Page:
Mr. Huberman’s opus
Film recalls the roots of a famed ensemble and its tireless founder
When the Israel Philharmonic Orchestra takes the stage at the New Jersey Performing Arts Center in Newark on March 29, audience members will thrill to an ensemble that represents all that Israel has attained in its 66 years.
Meanwhile viewers can turn to Netflix or their favorite DVD seller for a documentary that remembers a darker time in the orchestra’s history, steeped in the pain of the Holocaust and the uncertainty surrounding Israel’s birth.
Orchestra of Exiles, released in 2012 and directed by New York filmmaker Josh Aronson, recalls the story of a child prodigy violinist named Bronislaw Huberman who later helped transplant some of the greatest musicians of Europe from Nazi Germany and other occupied countries to the Palestine of the 1930s.
In doing so, he managed to save some 1,000 Jews, with the aid of such influential supporters as Albert Einstein and Arturo Toscanini.
Aronson, whose diverse filmography includes commercials, music videos, and a pilot for a comedy show, told NJ Jewish News he is “always looking for good stories.”
The life of Huberman, who in 1936 founded the Palestine Symphony Orchestra — renamed the Israel Philharmonic after statehood — piqued his interest.
Huberman was born in Czestochowa, Poland, in 1882. “By the time he was eight or nine he had gone beyond the skills of his teachers. So his father carted him off to Berlin to study with the renowned violin instructor Josef Joachim, a close friend of composer Johann Brahms,” said Aronson.
After performing to acclaim a Brahms concerto at the age of 12 — with Brahms himself as an approving audience member — Huberman made influential contacts in the musical world of Europe. For the next 10 years, he toured Europe and the United States as a guest soloist with prominent orchestras. “But when his father took him on the road he had no other family, and he had no friends. It was a very sad life for this boy,” the Aronson said.
When Huberman first visited Palestine in the 1930s, “he was so overwhelmed by the response to his music by the audiences that he told officials, ‘You should have an orchestra here.’ There were only 450,000 Jews there, but he thought they could support an orchestra. Every one of his concerts was sold out.”
In 1933, his idea received an unexpected boost from a very unlikely source, Adolf Hitler. When the Nazis began depriving Jews of their livelihoods and civil rights, many of the best musicians in Berlin, Frankfurt, and Munich were put out of work. No one knew what lay ahead for the Jewish people, but by 1936 Huberman had a premonition that things were going to get a lot more dangerous. “He had already seen the nastiness of pogroms in Poland, and so he decided to make a great orchestra in Palestine as well as a political statement,” said the documentarian.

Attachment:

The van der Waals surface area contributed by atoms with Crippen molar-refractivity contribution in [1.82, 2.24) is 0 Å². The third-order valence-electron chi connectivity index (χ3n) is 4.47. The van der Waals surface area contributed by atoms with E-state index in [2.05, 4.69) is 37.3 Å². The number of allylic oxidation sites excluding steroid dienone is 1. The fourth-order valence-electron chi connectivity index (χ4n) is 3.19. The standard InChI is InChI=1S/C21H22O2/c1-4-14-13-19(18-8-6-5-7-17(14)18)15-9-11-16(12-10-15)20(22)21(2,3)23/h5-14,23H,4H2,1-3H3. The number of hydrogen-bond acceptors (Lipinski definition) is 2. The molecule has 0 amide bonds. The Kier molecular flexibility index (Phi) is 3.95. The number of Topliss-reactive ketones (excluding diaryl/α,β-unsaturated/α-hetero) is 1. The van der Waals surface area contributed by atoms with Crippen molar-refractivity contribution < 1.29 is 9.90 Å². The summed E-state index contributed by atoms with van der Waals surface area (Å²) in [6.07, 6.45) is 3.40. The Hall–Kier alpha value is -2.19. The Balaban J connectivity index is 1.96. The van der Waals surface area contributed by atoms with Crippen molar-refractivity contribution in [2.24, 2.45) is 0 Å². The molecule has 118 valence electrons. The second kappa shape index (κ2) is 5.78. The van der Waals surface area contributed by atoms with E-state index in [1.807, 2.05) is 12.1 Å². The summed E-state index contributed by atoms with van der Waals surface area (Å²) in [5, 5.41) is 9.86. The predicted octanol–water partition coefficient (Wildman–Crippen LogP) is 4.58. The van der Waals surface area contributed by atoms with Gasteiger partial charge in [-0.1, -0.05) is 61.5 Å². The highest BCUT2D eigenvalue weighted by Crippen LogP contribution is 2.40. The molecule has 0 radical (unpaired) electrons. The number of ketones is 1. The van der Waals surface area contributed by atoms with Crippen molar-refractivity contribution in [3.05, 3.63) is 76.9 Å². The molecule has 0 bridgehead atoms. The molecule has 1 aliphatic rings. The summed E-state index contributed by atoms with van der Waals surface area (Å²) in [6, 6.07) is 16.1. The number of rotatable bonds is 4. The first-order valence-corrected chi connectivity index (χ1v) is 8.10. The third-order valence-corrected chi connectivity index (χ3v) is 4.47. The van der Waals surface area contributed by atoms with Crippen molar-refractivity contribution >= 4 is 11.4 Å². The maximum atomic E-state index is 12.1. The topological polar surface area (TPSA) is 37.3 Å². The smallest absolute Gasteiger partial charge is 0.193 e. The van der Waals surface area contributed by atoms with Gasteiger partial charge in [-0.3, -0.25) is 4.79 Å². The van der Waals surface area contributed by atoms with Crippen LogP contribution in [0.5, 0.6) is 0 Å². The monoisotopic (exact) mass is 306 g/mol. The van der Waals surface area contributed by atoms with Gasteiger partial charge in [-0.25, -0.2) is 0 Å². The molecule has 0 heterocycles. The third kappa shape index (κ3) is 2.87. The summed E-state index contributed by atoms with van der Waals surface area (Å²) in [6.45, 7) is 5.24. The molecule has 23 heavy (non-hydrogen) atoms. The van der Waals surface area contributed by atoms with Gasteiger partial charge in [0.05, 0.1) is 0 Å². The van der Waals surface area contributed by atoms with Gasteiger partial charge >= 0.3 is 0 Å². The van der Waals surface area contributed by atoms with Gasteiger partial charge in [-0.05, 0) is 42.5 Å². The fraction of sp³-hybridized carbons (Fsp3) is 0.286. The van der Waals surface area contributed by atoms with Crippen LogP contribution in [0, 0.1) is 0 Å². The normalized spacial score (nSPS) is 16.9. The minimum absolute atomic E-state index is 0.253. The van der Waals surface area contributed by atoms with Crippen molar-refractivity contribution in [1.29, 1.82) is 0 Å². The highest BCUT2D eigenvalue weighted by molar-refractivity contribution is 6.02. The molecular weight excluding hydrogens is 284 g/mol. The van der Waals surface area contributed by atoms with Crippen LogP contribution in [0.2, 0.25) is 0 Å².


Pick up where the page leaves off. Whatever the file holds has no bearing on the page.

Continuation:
The violinist recruited Toscanini, a Catholic, to conduct the fledgling orchestra’s debut concert “so they could send a message to the world to condemn Nazism, and their intention was to make an ‘orchestra of exiles.’ Like Huberman, Toscanini hated fascism and refused to play in Germany after 1933 when Hitler came into office,” Aronson said.
Huberman was able to help hundreds of musicians and their families immigrate to Palestine, others to England, and still others to Shanghai. He was not a religious Jew and not a Zionist until he met Einstein, who was a strong supporter of the Zionist mission and himself an amateur violinist. The scientist lent his support to efforts to get the Jewish musicians out of Europe and in the formation of the orchestra.
The Palestine Symphony Orchestra debuted in December 1936 at Levant Fair Hall in Tel Aviv under Toscanini’s baton. Huberman died of a heart attack in Switzerland in 1947, without living to see Israel achieve statehood.
In 2001, Huberman’s name was back in the news. Sixty-five years earlier, he had undertaken a 60-concert fund-raising tour across America. During a performance at Carnegie Hall, his valuable Stradivarius violin was stolen from his dressing room. Its whereabouts remained a mystery until it resurfaced some 50 years later. It was acquired in 2001 by contemporary violin virtuoso Joshua Bell, who appears in Orchestra of Exiles.
Aronson said he faced several difficulties in making the film. Although there are many audio recordings, there was never any sound-on-film footage of Huberman’s playing. So he used archival photographs and recreations using actors to play Huberman and other characters in his story.
“I could have done it the way Ken Burns makes films, with a lot of still photos and interviews. But that didn’t interest me. I make films in a way that seems appropriate,” said Aronson.